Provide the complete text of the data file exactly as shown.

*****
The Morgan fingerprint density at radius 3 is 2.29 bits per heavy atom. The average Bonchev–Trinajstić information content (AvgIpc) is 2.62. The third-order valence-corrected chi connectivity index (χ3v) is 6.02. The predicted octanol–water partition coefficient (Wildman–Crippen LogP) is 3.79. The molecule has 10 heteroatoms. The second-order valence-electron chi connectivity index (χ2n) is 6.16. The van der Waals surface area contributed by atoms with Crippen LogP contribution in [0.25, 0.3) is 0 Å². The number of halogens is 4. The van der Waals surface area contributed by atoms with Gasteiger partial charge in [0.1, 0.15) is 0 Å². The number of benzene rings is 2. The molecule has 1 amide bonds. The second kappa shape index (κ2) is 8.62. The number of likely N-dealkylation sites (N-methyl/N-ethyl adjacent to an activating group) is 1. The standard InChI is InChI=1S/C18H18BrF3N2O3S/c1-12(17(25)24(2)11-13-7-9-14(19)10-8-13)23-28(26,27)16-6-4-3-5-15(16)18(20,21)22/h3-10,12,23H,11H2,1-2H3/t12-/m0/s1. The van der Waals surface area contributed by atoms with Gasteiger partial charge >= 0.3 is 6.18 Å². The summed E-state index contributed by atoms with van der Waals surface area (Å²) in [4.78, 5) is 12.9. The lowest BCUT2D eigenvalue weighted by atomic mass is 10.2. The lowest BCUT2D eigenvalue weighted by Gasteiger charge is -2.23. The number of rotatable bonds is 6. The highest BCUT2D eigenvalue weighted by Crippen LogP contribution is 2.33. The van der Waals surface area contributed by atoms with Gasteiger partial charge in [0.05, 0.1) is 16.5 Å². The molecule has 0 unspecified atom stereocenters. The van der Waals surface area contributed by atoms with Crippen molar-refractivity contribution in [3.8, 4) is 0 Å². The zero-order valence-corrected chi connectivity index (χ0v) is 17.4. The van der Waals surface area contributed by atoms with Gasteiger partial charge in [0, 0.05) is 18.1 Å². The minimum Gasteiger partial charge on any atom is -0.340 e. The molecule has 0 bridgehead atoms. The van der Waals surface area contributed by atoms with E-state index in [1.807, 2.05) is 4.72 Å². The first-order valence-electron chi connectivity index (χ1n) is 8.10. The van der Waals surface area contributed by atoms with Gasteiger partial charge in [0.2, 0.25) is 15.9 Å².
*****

The Morgan fingerprint density at radius 3 is 2.29 bits per heavy atom. The average Bonchev–Trinajstić information content (AvgIpc) is 2.62. The third-order valence-corrected chi connectivity index (χ3v) is 6.02. The predicted octanol–water partition coefficient (Wildman–Crippen LogP) is 3.79. The molecule has 10 heteroatoms. The second-order valence-electron chi connectivity index (χ2n) is 6.16. The van der Waals surface area contributed by atoms with Crippen LogP contribution in [0.25, 0.3) is 0 Å². The number of halogens is 4. The van der Waals surface area contributed by atoms with Gasteiger partial charge in [0.1, 0.15) is 0 Å². The number of benzene rings is 2. The molecule has 1 amide bonds. The second kappa shape index (κ2) is 8.62. The number of likely N-dealkylation sites (N-methyl/N-ethyl adjacent to an activating group) is 1. The standard InChI is InChI=1S/C18H18BrF3N2O3S/c1-12(17(25)24(2)11-13-7-9-14(19)10-8-13)23-28(26,27)16-6-4-3-5-15(16)18(20,21)22/h3-10,12,23H,11H2,1-2H3/t12-/m0/s1. The van der Waals surface area contributed by atoms with Gasteiger partial charge >= 0.3 is 6.18 Å². The summed E-state index contributed by atoms with van der Waals surface area (Å²) in [4.78, 5) is 12.9. The lowest BCUT2D eigenvalue weighted by atomic mass is 10.2. The lowest BCUT2D eigenvalue weighted by Gasteiger charge is -2.23. The number of rotatable bonds is 6. The highest BCUT2D eigenvalue weighted by Crippen LogP contribution is 2.33. The van der Waals surface area contributed by atoms with Gasteiger partial charge in [0.05, 0.1) is 16.5 Å². The molecule has 0 unspecified atom stereocenters. The van der Waals surface area contributed by atoms with Crippen molar-refractivity contribution in [3.8, 4) is 0 Å². The zero-order valence-corrected chi connectivity index (χ0v) is 17.4. The van der Waals surface area contributed by atoms with Gasteiger partial charge in [0, 0.05) is 18.1 Å². The minimum Gasteiger partial charge on any atom is -0.340 e. The molecule has 0 bridgehead atoms. The van der Waals surface area contributed by atoms with E-state index in [1.807, 2.05) is 4.72 Å². The first-order valence-electron chi connectivity index (χ1n) is 8.10. The van der Waals surface area contributed by atoms with Gasteiger partial charge in [0.2, 0.25) is 15.9 Å².